I rise to speak to the motion moved by the Hon. Tung Ngo wishing our Olympians and Paralympians well for participating in the Rio Olympic Games, particularly those from South Australia. Of course, the opposition supports this motion despite the fact that it is now well after the conclusion of the games. I am sure we all wished our athletes well before they embarked on their respective campaigns for Olympic and Paralympic glory.
In particular, I wish to congratulate the South Australian athletes on their efforts during the respective games. There were 50 South Australian Olympians. Those from athletics were Henry Frayne and Chelsea Jaensch (long jump); Tanya Holliday (20km walk); Kurtis Marschall (pole vault); Jessica Trengove (marathon) who is also the sister of Jack who plays in the AFL for Melbourne—a good South-East family, I believe—and Jared Tallent (50km walk) who won the silver medal.
In badminton we had Leanne Choo from the mixed doubles, and in basketball we had Joe Ingles from the men's basketball team as well as Cayla George, Laura Hodges, Stephanie Talbot and the great Erin Phillips from the women's team. Again, further congratulations to Erin for being drafted to the mighty Adelaide Crows in the AFL women's comp.
In beach volleyball we had the pairs of Maria Fe Artacho del Solar and Nicole Laird, and Louise Bawden and Taliqua Clancy. Represented in BMX was Anthony Dean and, of course, Sam Willoughby who is in our thoughts and prayers as he tries to recover from the terrible accident that he recently had.
In cycling we had Jack Bobridge (team pursuit, silver medal); Patrick Constable (team sprint, sprint and keirin); Alex Edmondson (team pursuit, silver medal) and sister Annette Edmondson (team pursuit and omnium); Matthew Glaetzer (team sprint, sprint and keirin); Stephanie Morton (team sprint, sprint and keirin); Glenn O'Shea (omnium); and Callum Scotson (team pursuit, silver medal).
Of course, the great Anna Meares won a bronze medal in the keirin, and she was in the team sprint and sprint. She was granted the great honour of carrying the Australian flag during the opening ceremony, which was widely expected, given the gravity of her contribution to the Australian Olympic team over her career. She recently announced her retirement, stating that her body was held together by tape during Rio, yet she still managed to win a bronze medal, such is her mental toughness and cycling prowess. I wish her all the best.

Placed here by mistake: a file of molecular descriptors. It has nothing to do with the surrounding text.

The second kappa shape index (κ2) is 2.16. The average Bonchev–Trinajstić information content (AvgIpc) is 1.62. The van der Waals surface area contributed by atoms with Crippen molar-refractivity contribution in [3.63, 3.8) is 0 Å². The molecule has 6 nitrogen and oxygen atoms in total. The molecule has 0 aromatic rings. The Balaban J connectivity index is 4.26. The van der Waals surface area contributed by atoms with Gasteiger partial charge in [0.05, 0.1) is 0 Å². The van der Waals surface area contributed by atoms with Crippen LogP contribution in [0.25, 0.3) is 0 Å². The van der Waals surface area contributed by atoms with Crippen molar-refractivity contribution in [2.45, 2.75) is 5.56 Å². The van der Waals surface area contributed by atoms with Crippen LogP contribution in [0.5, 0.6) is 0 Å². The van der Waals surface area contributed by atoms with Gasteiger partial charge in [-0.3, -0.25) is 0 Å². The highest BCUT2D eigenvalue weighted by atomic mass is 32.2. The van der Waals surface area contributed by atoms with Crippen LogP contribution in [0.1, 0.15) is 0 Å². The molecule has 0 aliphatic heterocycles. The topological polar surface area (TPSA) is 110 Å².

In diving we had Grant Nel (three-metre springboard) and in equestrian we had Scott Keach (jumping and individual). In hockey we had Jane Claxton, Karri McMahon, Gabi Nance and Georgie Parker. In rowing we had the aptly named Olympia Aldersey (women's eight); Alexander Belonogoff (men's quad, silver medal); Molly Goodman (women's eight); Alexander Hill (men's four, silver medal); Sally Kehoe (women's double); James McRae (men's quad, silver medal); and Chris Morgan (men's double).
In shooting we had David Chapman (25-metre rapid fire pistol); William Godward (50-metre rifle three positions, men); Jack Rossiter (10-metre air rifle); and Dane Sampson (50-metre rifle three positions, men; 50-metre rifle prone, men; and 10-metre air rifle). In swimming we had Joshua Palmer in the100-metre breaststroke. Kyle Chalmers was one of the great success stories of the Rio games, when the 18-year-old Immanuel College student won gold in the 100-metre freestyle. He also won bronze in the 4 x100 metre freestyle and the 4 x100 metre medley relays. He is also the son of a gun, his father being the former AFL player Brett Chalmers.
In tennis we had Thanasi Kokkinakis, and we look forward to him doing well on the tour in the future. On the trampoline was Blake Gaudry and in water polo, Isobel Bishop. South Australia had nine Paralympians who did a fabulous job. They were, from athletics, Gabriel Cole, Brayden Davidson and Michael Roeger. In the paracanoe there was Jocelyn Neumuller and in cycling there was Kieran Modra, who has certainly done this country and our state an outstanding service over a number of Paralympic Games.
In shooting we had the great Libby Kosmala, who has been to a number of Paralympics and gives an enormous amount back to the sport. In swimming we had Jesse Aungles (100-metre butterfly and many other events) and Liam Bekric. In table tennis we had Sam von Einem.
The feats of many of these athletes in the Paralympics are quite amazing, and in many ways Paralympians are faster and jump higher and are much stronger than their Olympic cousins. In many cases, the suggestion that many of these athletes are disabled is a complete misnomer. The human body is resilient, and when combined with a strong mind it is quite amazing to see what setbacks can be overcome. I again congratulate all Olympians and Paralympians, the medal winners in particular, and I commend the motion to the council.